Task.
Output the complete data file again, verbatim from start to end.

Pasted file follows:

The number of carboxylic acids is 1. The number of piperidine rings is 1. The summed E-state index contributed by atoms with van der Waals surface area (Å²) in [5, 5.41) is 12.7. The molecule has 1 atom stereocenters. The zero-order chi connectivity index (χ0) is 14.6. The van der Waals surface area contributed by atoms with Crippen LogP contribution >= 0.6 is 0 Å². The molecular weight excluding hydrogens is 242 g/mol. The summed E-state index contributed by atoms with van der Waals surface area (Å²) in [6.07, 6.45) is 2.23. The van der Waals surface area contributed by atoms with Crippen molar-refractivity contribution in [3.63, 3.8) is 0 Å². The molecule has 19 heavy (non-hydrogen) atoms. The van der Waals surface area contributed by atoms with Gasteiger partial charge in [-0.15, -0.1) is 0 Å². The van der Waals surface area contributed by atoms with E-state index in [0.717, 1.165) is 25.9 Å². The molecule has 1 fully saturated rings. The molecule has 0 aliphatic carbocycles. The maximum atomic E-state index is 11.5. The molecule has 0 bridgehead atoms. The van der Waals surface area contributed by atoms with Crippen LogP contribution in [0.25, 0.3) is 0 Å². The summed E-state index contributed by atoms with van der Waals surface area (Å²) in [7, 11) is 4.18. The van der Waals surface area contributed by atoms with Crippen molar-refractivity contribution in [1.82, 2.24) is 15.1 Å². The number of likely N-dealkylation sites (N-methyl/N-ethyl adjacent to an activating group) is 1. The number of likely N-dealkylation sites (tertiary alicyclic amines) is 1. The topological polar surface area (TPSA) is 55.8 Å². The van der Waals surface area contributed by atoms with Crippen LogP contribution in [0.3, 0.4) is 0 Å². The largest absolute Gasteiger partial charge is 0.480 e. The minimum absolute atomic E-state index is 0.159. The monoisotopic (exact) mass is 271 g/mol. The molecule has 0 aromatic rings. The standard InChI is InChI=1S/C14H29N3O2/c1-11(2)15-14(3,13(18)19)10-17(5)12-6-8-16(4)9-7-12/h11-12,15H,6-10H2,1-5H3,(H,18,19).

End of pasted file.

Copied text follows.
The number of carboxylic acids is 1. The number of piperidine rings is 1. The summed E-state index contributed by atoms with van der Waals surface area (Å²) in [5, 5.41) is 12.7. The molecule has 1 atom stereocenters. The zero-order chi connectivity index (χ0) is 14.6. The van der Waals surface area contributed by atoms with Crippen LogP contribution >= 0.6 is 0 Å². The molecular weight excluding hydrogens is 242 g/mol. The summed E-state index contributed by atoms with van der Waals surface area (Å²) in [6.07, 6.45) is 2.23. The van der Waals surface area contributed by atoms with Crippen molar-refractivity contribution in [3.63, 3.8) is 0 Å². The molecule has 19 heavy (non-hydrogen) atoms. The van der Waals surface area contributed by atoms with Gasteiger partial charge in [-0.15, -0.1) is 0 Å². The van der Waals surface area contributed by atoms with E-state index in [0.717, 1.165) is 25.9 Å². The molecule has 1 fully saturated rings. The molecule has 0 aliphatic carbocycles. The maximum atomic E-state index is 11.5. The molecule has 0 bridgehead atoms. The van der Waals surface area contributed by atoms with Crippen LogP contribution in [0.25, 0.3) is 0 Å². The summed E-state index contributed by atoms with van der Waals surface area (Å²) in [7, 11) is 4.18. The van der Waals surface area contributed by atoms with Crippen molar-refractivity contribution in [1.82, 2.24) is 15.1 Å². The number of likely N-dealkylation sites (N-methyl/N-ethyl adjacent to an activating group) is 1. The number of likely N-dealkylation sites (tertiary alicyclic amines) is 1. The topological polar surface area (TPSA) is 55.8 Å². The van der Waals surface area contributed by atoms with Crippen LogP contribution in [0.3, 0.4) is 0 Å². The largest absolute Gasteiger partial charge is 0.480 e. The minimum absolute atomic E-state index is 0.159. The monoisotopic (exact) mass is 271 g/mol. The molecule has 0 aromatic rings. The standard InChI is InChI=1S/C14H29N3O2/c1-11(2)15-14(3,13(18)19)10-17(5)12-6-8-16(4)9-7-12/h11-12,15H,6-10H2,1-5H3,(H,18,19).